In a memoir titled Uncanny Valley, Anna Wiener wrote about her experience working in tech and living in San Francisco between 2013 and 2018. She noted that she “had never seen such a shameful juxtaposition of blatant suffering and affluent idealism.” This observation echoes what I had experienced. There is a clear chasm between the society which we witnessed and the society of which tech spoke enthusiastically.

Some would say that this has always been the case, that the world is unfair and that people should just pull themselves up. I get it. You and I should strive to better our futures instead of letting lethargy consume us.

However, individual agency is no remedy for systemic issues. The extreme concentration of wealth, the inaction on climate change, the opioid crisis, the racial wealth gap, the broken healthcare and education systems, and the aforementioned prison-industrial complex… these are the issues that cannot be resolved unless the whole system is examined. The utilitarian benefits of technology and the call for personal agency are not the answers to deep-rooted systemic problems.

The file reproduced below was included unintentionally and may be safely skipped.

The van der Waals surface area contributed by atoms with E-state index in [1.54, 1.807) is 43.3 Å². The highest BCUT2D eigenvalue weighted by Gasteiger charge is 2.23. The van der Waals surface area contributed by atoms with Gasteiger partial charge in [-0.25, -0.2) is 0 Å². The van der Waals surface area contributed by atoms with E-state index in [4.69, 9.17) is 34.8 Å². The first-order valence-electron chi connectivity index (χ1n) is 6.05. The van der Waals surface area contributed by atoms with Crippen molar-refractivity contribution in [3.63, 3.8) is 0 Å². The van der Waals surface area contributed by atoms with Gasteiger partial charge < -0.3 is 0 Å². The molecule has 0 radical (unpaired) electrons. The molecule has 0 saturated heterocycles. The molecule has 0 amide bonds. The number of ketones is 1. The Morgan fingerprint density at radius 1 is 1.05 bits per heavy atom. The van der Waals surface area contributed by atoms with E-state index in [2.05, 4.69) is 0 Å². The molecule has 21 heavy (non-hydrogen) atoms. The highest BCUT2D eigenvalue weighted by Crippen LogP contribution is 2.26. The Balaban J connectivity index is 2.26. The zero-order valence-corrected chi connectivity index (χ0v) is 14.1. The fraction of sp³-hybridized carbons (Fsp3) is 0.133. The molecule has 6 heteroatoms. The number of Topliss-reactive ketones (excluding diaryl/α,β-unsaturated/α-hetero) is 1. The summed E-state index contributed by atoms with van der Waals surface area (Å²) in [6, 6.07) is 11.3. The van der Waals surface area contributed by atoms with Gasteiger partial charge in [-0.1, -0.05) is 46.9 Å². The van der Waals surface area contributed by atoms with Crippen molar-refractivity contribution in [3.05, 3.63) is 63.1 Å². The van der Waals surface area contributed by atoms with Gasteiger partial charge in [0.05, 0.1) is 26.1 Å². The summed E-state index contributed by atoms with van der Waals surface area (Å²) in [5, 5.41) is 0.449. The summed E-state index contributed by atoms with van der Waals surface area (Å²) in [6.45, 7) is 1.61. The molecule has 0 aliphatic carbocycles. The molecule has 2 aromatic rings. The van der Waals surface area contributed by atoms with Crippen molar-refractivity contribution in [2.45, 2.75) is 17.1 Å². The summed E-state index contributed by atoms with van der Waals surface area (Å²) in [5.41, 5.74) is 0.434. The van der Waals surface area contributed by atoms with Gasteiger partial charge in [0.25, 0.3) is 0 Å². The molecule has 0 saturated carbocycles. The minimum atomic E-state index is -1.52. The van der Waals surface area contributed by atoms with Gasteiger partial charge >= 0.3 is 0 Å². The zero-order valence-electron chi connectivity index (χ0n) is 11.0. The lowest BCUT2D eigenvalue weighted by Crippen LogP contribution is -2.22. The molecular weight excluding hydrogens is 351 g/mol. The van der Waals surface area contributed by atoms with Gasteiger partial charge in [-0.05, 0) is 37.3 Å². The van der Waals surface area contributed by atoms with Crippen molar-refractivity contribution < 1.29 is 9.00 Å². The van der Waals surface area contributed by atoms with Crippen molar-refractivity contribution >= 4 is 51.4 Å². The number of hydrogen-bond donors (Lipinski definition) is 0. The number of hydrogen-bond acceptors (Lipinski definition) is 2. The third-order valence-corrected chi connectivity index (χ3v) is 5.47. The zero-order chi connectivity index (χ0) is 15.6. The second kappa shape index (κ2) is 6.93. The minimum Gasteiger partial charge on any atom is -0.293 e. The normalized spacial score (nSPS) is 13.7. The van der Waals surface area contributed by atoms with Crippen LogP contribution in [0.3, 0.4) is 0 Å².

There are so many of these that John Oliver made a name for himself by deconstructing a new one each week. When fundamental pillars of a society are broken, the trope of tech becomes not only insensitive, it obfuscates the real driving forces, which are the same ones behind every other technological and industrial revolution in the four centuries before — wealth and power.

The money is here now because returns have been dizzying. The majority of those returns however, have been passed onto a small group of investors and founders. Employees make a decent salary, but they only receive a small fraction of a company’s stock. Contractors and gig workers who provide the human capital that power the seamless experiences, in most cases, get absolutely nothing from the acquisitions and initial public offerings.

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Assume America is a country of 100 people (grey dots) , and all of the wealth — the homes and land and financial assets — is represented by 100 slices of pie. This chart shows the actual distribution.
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Corporate profits eating the economy
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There’s rich, then there’s the 0.01%